As soon as I heard this was coming to Netflix I knew I had to read the book first and I’m glad I did. I cried while reading the book and I sobbed while watching the Netflix series. Why? Because I could relate to the main character in so many ways. It really brought me back to my own high school years. I appreciate how raw it is. It felt so real to me and very close to my personal experiences. I completely understood her despair and why she wanted to kill herself. I think this is another book everyone should read. It’s perfect for those struggling and those who know somebody who is to help them understand.
My absolute favorite part was the episode where her friends showed up at her door to support her. That’s all I ever wanted from my friends and something I never got. It made me cry so hard. But it also made me happy because now people were seeing this and may realize that that’s what they should do if they have a friend who is hurting.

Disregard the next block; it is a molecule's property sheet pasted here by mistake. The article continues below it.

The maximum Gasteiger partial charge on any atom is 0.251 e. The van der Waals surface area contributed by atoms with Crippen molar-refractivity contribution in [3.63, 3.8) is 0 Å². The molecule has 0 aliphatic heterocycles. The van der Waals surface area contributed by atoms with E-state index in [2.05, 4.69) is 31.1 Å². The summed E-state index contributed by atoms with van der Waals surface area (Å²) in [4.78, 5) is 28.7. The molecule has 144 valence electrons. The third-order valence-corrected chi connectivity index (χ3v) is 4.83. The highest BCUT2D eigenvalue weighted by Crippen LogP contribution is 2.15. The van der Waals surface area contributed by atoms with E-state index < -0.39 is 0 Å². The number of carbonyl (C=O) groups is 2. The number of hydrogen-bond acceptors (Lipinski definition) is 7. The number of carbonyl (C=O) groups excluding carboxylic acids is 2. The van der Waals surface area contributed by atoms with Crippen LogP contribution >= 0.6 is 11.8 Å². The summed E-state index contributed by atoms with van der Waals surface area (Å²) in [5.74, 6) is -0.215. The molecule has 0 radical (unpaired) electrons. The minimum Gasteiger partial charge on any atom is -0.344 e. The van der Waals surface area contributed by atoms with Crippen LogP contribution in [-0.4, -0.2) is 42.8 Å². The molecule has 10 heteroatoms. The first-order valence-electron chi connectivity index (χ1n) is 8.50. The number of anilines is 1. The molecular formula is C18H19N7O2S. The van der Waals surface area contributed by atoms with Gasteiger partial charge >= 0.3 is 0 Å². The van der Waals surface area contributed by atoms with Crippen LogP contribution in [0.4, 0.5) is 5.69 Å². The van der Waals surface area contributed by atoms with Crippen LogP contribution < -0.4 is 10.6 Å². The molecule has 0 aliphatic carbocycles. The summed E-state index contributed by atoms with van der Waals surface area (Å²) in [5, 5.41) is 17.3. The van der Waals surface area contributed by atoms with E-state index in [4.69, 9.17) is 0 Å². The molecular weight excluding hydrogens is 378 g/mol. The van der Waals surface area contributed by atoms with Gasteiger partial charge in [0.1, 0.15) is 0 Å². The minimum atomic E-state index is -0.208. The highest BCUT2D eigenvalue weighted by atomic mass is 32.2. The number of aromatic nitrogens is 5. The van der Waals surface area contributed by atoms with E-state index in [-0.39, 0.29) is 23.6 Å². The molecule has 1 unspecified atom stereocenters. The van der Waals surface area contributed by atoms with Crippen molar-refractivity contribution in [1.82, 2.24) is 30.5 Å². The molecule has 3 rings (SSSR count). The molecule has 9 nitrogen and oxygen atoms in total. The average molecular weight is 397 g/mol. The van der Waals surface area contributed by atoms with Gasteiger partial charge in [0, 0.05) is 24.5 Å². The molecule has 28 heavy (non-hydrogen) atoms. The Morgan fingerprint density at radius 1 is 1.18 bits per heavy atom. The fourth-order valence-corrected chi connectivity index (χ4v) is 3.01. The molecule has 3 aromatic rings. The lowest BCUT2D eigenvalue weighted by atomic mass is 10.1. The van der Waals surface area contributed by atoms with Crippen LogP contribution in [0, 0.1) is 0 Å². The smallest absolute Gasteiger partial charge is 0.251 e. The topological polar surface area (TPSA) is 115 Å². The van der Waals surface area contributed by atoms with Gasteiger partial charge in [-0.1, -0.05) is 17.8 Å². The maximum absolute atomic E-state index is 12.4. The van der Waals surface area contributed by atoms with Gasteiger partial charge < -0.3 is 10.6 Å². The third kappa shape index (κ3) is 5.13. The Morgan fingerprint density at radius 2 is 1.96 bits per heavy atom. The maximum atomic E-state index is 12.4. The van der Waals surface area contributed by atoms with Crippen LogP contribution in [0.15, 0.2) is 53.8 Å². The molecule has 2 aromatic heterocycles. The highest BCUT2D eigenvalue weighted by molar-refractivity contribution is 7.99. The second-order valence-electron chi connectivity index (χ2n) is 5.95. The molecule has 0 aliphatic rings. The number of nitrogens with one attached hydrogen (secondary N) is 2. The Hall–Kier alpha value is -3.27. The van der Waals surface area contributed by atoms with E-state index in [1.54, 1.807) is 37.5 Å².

I love that this story tells the stories of non-perfect kids and their imperfect families. You know? Sometimes adults think that school years are the best years and sometimes kids think that their friends’ families are perfect and that is so not true for some people. Some people hated how detailed this was but as a sexual assault survivor with imperfect parents, I could 100% relate. I honestly think this is something *everyone should read or watch at some point.
*If you are a sexual assault survivor, you are the exception. I know how hard certain situations are to watch and I wouldn’t recommend watching this unless you have a good amount of support around you because it might make you crumble as it did for me. I didn’t mind at all because it made me realize that I am still healing, even 20 years later.
This is just a bonus that everyone should read to help them understand themselves and their relationships with other people.